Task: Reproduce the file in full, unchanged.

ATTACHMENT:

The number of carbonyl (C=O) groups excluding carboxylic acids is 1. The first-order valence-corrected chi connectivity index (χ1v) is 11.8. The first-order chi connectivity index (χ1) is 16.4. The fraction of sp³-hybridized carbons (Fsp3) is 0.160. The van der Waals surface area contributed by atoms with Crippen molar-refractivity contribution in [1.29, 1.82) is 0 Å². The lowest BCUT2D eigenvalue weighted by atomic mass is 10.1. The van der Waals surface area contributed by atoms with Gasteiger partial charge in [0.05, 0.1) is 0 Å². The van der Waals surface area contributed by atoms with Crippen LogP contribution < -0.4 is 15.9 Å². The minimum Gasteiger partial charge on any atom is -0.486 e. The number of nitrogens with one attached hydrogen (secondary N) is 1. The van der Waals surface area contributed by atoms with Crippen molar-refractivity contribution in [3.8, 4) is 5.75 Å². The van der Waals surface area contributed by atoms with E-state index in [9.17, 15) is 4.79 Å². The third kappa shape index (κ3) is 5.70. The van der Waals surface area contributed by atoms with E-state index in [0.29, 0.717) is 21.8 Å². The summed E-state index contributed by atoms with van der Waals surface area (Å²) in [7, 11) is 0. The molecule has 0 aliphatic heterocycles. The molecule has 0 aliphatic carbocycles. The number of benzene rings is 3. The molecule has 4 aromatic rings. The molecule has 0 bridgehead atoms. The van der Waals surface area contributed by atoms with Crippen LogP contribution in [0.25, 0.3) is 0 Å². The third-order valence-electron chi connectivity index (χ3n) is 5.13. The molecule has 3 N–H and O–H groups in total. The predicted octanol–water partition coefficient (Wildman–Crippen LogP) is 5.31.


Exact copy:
The number of carbonyl (C=O) groups excluding carboxylic acids is 1. The first-order valence-corrected chi connectivity index (χ1v) is 11.8. The first-order chi connectivity index (χ1) is 16.4. The fraction of sp³-hybridized carbons (Fsp3) is 0.160. The van der Waals surface area contributed by atoms with Crippen molar-refractivity contribution in [1.29, 1.82) is 0 Å². The lowest BCUT2D eigenvalue weighted by atomic mass is 10.1. The van der Waals surface area contributed by atoms with Gasteiger partial charge in [0.05, 0.1) is 0 Å². The van der Waals surface area contributed by atoms with Crippen LogP contribution < -0.4 is 15.9 Å². The minimum Gasteiger partial charge on any atom is -0.486 e. The number of nitrogens with one attached hydrogen (secondary N) is 1. The van der Waals surface area contributed by atoms with Crippen molar-refractivity contribution in [3.8, 4) is 5.75 Å². The van der Waals surface area contributed by atoms with E-state index in [9.17, 15) is 4.79 Å². The third kappa shape index (κ3) is 5.70. The van der Waals surface area contributed by atoms with E-state index in [0.29, 0.717) is 21.8 Å². The summed E-state index contributed by atoms with van der Waals surface area (Å²) in [7, 11) is 0. The molecule has 0 aliphatic heterocycles. The molecule has 0 aliphatic carbocycles. The number of benzene rings is 3. The molecule has 4 aromatic rings. The molecule has 0 bridgehead atoms. The van der Waals surface area contributed by atoms with Crippen LogP contribution in [0.25, 0.3) is 0 Å². The third-order valence-electron chi connectivity index (χ3n) is 5.13. The molecule has 3 N–H and O–H groups in total. The predicted octanol–water partition coefficient (Wildman–Crippen LogP) is 5.31.